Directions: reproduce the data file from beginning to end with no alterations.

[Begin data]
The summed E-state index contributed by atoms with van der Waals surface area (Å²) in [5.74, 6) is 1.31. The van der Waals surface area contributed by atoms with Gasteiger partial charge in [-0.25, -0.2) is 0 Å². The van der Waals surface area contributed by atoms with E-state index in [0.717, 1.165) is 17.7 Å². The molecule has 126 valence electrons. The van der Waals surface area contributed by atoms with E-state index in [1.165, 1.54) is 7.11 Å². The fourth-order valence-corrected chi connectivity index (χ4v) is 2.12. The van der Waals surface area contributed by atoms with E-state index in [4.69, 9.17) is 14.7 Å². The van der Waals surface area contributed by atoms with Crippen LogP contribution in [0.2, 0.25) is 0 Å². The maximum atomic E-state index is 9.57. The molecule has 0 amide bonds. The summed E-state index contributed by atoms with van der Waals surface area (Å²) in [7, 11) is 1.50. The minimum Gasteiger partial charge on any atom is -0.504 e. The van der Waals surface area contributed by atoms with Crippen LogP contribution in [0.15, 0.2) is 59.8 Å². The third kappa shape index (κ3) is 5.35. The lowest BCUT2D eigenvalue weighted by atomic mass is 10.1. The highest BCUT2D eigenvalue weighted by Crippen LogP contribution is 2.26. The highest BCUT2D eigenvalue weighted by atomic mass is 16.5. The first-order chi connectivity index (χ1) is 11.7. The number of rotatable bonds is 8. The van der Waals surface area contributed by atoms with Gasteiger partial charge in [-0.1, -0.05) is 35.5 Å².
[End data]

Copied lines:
The summed E-state index contributed by atoms with van der Waals surface area (Å²) in [5.74, 6) is 1.31. The van der Waals surface area contributed by atoms with Gasteiger partial charge in [-0.25, -0.2) is 0 Å². The van der Waals surface area contributed by atoms with E-state index in [0.717, 1.165) is 17.7 Å². The molecule has 126 valence electrons. The van der Waals surface area contributed by atoms with E-state index in [1.165, 1.54) is 7.11 Å². The fourth-order valence-corrected chi connectivity index (χ4v) is 2.12. The van der Waals surface area contributed by atoms with E-state index in [4.69, 9.17) is 14.7 Å². The van der Waals surface area contributed by atoms with Crippen LogP contribution in [0.2, 0.25) is 0 Å². The maximum atomic E-state index is 9.57. The molecule has 0 amide bonds. The summed E-state index contributed by atoms with van der Waals surface area (Å²) in [7, 11) is 1.50. The minimum Gasteiger partial charge on any atom is -0.504 e. The van der Waals surface area contributed by atoms with Crippen LogP contribution in [0.15, 0.2) is 59.8 Å². The third kappa shape index (κ3) is 5.35. The lowest BCUT2D eigenvalue weighted by atomic mass is 10.1. The highest BCUT2D eigenvalue weighted by Crippen LogP contribution is 2.26. The highest BCUT2D eigenvalue weighted by atomic mass is 16.5. The first-order chi connectivity index (χ1) is 11.7. The number of rotatable bonds is 8. The van der Waals surface area contributed by atoms with Gasteiger partial charge in [-0.1, -0.05) is 35.5 Å².